Camera technology is advancing rapidly through the development of electronically enhanced lenses. "This will allow ultra-thin cameras to be made," predicts Tully. "Coupled with a small display, this technology is also likely to find use in smart glasses. In addition to vision correction, these systems would support zooming, night vision and distance measurement. Given the right fashion conditions, this market could be worth over $1 billion per year."
Portable diagnostic imaging systems and home monitoring equipment, such as cholesterol monitors and blood glucose meters, are driving demand for electronic medical devices. Other fast-growing medical device applications that rely heavily on semiconductors include telemetry and diagnostic imaging equipment.
Market researcher Databeans claims that semiconductors are now included in 34 percent of all medical devices. The total market is predicted to grow from $174 billion in 2004 to $179 billion by 2009.
"Electronic assembly in the medical device industry is characterized by frequent changeovers and there is a strong necessity of strict process discipline to ensure high quality in the end product," says Bhargava Attada, a research analyst at Frost & Sullivan Inc. (San Antonio). "Growth in the medical electronic marketplace is fueled by continuous innovation and replacement technologies. New products are introduced into the market every year."
Attada expects the market to experience strong growth over the next six years as the aging baby boomer population increases the demand for healthcare products. For instance, he predicts that the medical printed circuit board market will grow 6.1 percent annually between 2003 and 2010.
"Printed wired boards are expected to increase in density as products become smaller," says Attada. "The average number of layers is estimated to be eight to 10 layers in high-end applications, such as medical imaging devices."
High growth is also expected in the flexible circuits market, due to implantable applications. Board manufacturers are working closely with medical device manufacturers to build new substrates and new layouts to suit medical applications.
"Higher component density is one of the major factors that is likely to drive the medical electronic component market," notes Attada. "Component traceability assumed importance after the global economic slowdown. The medical industry is likely to be one of the first few industries that are likely to adopt the lead-free manufacturing process. This requires re-engineering the components from the design stage for operating parameters and temperature profiles in the reflow process on the surface mount technology line. Such components are likely to be priced higher and boost revenue growth in the future."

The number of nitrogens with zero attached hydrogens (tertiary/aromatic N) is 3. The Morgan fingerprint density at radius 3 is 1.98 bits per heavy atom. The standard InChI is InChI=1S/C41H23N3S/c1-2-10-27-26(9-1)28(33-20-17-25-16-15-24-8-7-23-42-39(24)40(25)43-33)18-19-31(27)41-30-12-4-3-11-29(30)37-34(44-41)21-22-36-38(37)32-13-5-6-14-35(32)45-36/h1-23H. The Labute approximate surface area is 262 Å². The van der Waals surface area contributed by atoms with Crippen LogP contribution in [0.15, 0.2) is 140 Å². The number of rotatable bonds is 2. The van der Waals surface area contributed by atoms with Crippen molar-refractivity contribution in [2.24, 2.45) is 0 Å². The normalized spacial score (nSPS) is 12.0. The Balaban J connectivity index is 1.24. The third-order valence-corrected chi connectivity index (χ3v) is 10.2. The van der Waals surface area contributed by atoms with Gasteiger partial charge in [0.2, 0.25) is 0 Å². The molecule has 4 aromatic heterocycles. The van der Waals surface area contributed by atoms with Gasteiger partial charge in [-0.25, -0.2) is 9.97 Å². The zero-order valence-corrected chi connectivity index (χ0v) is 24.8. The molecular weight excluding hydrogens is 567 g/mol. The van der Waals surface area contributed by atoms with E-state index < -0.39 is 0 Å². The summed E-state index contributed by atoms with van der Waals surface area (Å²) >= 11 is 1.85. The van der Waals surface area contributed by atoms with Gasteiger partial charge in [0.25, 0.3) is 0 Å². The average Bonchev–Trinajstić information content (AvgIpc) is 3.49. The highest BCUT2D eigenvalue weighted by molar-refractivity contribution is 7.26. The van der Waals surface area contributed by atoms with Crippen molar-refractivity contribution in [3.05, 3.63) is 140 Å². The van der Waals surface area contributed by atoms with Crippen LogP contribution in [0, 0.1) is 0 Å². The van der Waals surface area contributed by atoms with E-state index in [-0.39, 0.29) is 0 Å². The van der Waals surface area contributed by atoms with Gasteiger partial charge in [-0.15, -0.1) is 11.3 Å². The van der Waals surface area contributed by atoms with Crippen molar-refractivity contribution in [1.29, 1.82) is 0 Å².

Getting the Lead Out
Many electronic manufacturers are scrambling to adopt lead-free solder. The effort to go lead-free is driven by a combination of environmental considerations, government legislation, and the marketing advantages of lead-free electronic packages. Some leading manufacturers have already voluntarily eliminated lead from their products, while other are trying to catch up to impending legislation in Europe that takes effect next year.
"Lead-free solder paste is not only technologically feasible, but, in most cases, it is as reliable as traditional eutectic lead-based solder paste," says Raman Monga, a research analyst at Frost & Sullivan Inc. (San Antonio).
"While the industry has identified possible alternatives to traditional tin-lead solder alloy, much work needs to be done, especially in the area of component and board reliability and assembly process development," he points out.
According to Monga, efficient temperature control is extremely important. "Unless the thermal efficiency and profiles of the products being processed are improved, the problems posed by high temperature are likely to continue to restrain market growth," he points out.
In addition, high processing temperature requires 15 to 25 percent more energy, and this makes some electronic assemblies increasingly prone to warping and other issues. Solder alloys comprising tin, silver and copper are workable, but Monga says manufacturers "are uncertain if these are capable of offering long-term reliability. To solve some of the problems associated with lead-free solder paste, surface mount technology equipment manufacturers are [investing heavily] in product development."